Monday, December 15, 2008

Tomorrow on KUOW

"I am interested to hear about similar developments at other schools, and any closure developments that parents, teachers, and students are noticing: pfletcher@kuow.org.

Also, KUOW will have a call-in show on school closures Tu 12/16, 9-10AM, 94.9FM. We would love to hear from your readers and bloggers. (800) 289-KUOW or 206.543.KUOW. Thank you!"

This came from reporter Phyllis Fletcher at KUOW, our local NPR station. I believe you can also e-mail: weekday@kuow.org with comments. You can do that now and likely should put "school closures" in the subject line.


Beth Bakeman said...

You listen to the show from the RealAudio or MP3 links on this page:

KUOW Weekday: School Closures

Beth Bakeman said...

Michael DeBell voiced strong support for the Center School continuing at its current existence. He also talked about the importance of having alternative school options available.

However, he referred to Summit K-12 as a "special case" which wasn't either clearly a statement of support or lack of support.

Beth Bakeman said...

Dr. Goodloe-Johnson left the door open for changing the Jane Addams building recommendation back to a traditional K-8 program.

"This process is not at all about lobbying"...but instead is all about data and analysis.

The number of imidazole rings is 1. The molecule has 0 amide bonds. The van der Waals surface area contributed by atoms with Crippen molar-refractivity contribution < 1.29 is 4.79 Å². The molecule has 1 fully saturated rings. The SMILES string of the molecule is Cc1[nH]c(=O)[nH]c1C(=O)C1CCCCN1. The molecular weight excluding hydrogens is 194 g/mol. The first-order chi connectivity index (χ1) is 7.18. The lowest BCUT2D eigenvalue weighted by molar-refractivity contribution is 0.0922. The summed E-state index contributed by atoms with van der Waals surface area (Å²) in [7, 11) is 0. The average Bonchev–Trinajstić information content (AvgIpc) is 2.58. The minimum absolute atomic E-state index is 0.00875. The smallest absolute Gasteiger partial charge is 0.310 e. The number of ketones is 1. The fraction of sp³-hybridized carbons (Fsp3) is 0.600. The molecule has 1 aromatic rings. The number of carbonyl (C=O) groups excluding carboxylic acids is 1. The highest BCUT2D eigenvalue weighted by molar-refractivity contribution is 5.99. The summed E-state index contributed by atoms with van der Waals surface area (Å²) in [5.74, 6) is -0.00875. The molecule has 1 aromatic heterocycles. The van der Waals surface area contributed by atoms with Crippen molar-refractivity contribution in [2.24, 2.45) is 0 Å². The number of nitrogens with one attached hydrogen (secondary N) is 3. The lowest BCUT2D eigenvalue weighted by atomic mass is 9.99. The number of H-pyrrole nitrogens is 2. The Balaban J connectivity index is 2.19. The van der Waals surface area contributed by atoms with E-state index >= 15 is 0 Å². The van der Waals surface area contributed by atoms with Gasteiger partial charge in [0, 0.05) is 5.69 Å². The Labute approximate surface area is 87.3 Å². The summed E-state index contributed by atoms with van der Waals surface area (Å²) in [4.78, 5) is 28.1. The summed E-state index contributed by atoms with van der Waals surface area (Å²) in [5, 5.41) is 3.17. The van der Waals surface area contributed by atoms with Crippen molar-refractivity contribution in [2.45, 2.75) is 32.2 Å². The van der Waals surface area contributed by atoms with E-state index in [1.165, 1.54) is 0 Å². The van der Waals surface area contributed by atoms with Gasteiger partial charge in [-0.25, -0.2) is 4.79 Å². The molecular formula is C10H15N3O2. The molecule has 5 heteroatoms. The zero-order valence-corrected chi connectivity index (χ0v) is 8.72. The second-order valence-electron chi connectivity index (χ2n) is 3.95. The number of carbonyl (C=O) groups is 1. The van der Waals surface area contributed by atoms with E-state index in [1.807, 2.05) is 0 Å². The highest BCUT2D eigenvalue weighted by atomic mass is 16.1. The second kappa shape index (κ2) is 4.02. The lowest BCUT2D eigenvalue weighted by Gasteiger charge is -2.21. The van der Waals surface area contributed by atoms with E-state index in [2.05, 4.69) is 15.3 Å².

"The public hearing is not really for input. We had community meetings and other processes already...to get input."

Beth Bakeman said...

Michael DeBell said since our "excess capacity is spread across many schools", whatever school is closed, those students will have to be spread across many programs, which is troubling.

Cooper teacher argued that academic achievement at Cooper is better than the schools where those students will be sent.

Dr. G-J falls back on superhero "design teams" for her answer to the question.

beansa said...

If the public hearings aren't for the public to give input, then what are they for?

Roy Smith said...

If the public hearings aren't for the public to give input, then what are they for?

SPS is required to hold a public hearing by state law; if they close a building without a public hearing, they will be on the receiving end of an indefensible lawsuit, and they know it, so they hold a "public hearing" at which it appears they have no intention of actually hearing the public.

There is no similar requirement for the situation where a program is being closed but the building remains open, which is why Cooper, AAA, Meany, and Summit aren't having their own hearings.